Raspberry Pi as Server

The Raspberry Pi is the great device to set up a small server at home to be used for almost any purpose. It’s cheap, small, has a low power consumption footprint and there is a great community for it to get help from. There are tons of things to do with such a mini-server. However, the very first step always will be to get the system up and running.

The best Linux to install on the Raspberry Pi is probably Raspbian which is a Debian flavor (effectively, just Debian adopted for the Raspberry Pi). Raspbian is the most stable and best supported operating system for the Raspberry with lots of helpful support. The Raspbian Linux comes in two flavors – a full system with almost everything included and a reduced, ‚lite‘ version without the graphical desktop which is the perfect choice to run the Raspberry as a server. Below is a description how to bring up the Raspberry with Raspbian-Lite and do some fine-tuning so it is a solid basis to use it as a server.

Install Linux (Raspbian-Lite)

Download the Raspbian Lite zip package to your computer from www.raspberrypi.org/downloads/raspbian/. You should ensure the integrity of the download by checking the SHA-256 checksum provided on the download page. For Linux you can use the sha256sum  shell command (typcially already installed and available). A useful open source tool for Windows can be found here: github.com/gurnec/HashCheck.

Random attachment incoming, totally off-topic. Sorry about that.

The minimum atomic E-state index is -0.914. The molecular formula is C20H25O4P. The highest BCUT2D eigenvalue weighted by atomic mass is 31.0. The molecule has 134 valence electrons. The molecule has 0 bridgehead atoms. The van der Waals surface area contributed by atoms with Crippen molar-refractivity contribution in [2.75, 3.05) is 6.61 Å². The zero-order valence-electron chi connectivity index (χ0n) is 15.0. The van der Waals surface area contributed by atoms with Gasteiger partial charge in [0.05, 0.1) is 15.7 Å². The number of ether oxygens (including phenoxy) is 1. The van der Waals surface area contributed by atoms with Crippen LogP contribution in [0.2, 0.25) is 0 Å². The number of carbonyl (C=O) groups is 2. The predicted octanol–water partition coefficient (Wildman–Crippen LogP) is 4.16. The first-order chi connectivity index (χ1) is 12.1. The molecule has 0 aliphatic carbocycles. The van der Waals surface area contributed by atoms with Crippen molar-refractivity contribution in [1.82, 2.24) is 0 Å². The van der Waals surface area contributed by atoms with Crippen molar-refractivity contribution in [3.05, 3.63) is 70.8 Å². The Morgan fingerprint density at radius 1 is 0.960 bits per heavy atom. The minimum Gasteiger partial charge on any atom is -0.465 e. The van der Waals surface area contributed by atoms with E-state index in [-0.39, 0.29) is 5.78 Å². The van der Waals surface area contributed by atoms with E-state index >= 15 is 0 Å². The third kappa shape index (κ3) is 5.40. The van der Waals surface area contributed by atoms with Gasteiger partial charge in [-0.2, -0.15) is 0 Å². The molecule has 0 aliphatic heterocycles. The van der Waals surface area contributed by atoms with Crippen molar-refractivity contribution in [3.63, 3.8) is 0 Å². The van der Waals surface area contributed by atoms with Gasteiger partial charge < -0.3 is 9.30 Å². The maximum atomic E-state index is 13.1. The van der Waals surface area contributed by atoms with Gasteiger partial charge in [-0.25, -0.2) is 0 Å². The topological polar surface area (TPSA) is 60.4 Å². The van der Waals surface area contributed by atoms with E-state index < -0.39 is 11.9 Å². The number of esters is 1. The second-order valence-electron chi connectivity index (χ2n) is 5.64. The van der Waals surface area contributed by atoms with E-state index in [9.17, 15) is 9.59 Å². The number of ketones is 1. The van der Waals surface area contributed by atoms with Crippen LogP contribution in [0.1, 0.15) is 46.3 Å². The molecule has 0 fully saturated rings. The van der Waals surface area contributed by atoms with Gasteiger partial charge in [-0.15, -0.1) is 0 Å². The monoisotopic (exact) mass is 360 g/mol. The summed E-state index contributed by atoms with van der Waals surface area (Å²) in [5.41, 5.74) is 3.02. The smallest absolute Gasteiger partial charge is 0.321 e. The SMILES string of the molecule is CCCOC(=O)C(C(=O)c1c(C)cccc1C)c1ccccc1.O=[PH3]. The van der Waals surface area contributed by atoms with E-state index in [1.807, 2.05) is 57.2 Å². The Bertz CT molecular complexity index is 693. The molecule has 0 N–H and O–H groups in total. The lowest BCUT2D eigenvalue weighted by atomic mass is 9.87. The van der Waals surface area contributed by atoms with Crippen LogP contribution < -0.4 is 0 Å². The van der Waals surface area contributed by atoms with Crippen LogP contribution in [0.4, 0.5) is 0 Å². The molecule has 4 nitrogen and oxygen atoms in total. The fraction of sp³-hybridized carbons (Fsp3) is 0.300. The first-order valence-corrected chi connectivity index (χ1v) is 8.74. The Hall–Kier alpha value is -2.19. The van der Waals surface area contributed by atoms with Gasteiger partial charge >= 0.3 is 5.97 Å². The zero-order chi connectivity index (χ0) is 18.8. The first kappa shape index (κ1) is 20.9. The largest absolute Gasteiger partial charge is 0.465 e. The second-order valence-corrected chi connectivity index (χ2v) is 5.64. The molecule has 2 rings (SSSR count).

First format the SD-card: it must be FAT, not exFAT. Next, flash the SD-card with the downloaded linux zip-package using etcher which is available from etcher.io (for Linux and Windows). There is no need to unzip the Rasbian file to burn the SD-card. After Etcher is finished and no errors are reported don’t remove the SD-card yet.

Copy an empty file simply called „ssh“ (no file extension like .txt) to the home folder, the boot partion, of the SD-card. This will enable remote ssh access to the Raspberry right on the first boot.

If you want the Raspberry to connect to an existing WLAN right on first boot, create a file called wpa_supplicant.conf in the boot directory (where e.g. the file kernel.img is). On first boot Raspbian will use this file to configure and connect to the WLAN. The file itself should contain at least the following information on the WLAN (and change the country-code to your needs):

ctrl_interface=DIR=/var/run/wpa_supplicant GROUP=netdev
update_config=1
country=us

network={
    scan_ssid=1
    ssid="testing"
    psk="testingPassword"
}

Once done, insert the SD card in the Raspberry, connect it to the router (your internet gateway) with a LAN cable and power on the Raspberry.

Now you need to find out the IP address of the Raspberry (this very much depends on the internet router used; it might also help to assign a static IP to the Raspberry). Then connect to the Raspberry via ssh (e.g. using putty on Windows or ssh on Linux) and confirm the new certificate that you’re asked for. The username is „pi“ and the initial password is „raspberry“. If it doesn’t work try „raspberrz“ as password (due to a wrong keyboard layout) and check you’re on the same LAN as the Raspberry.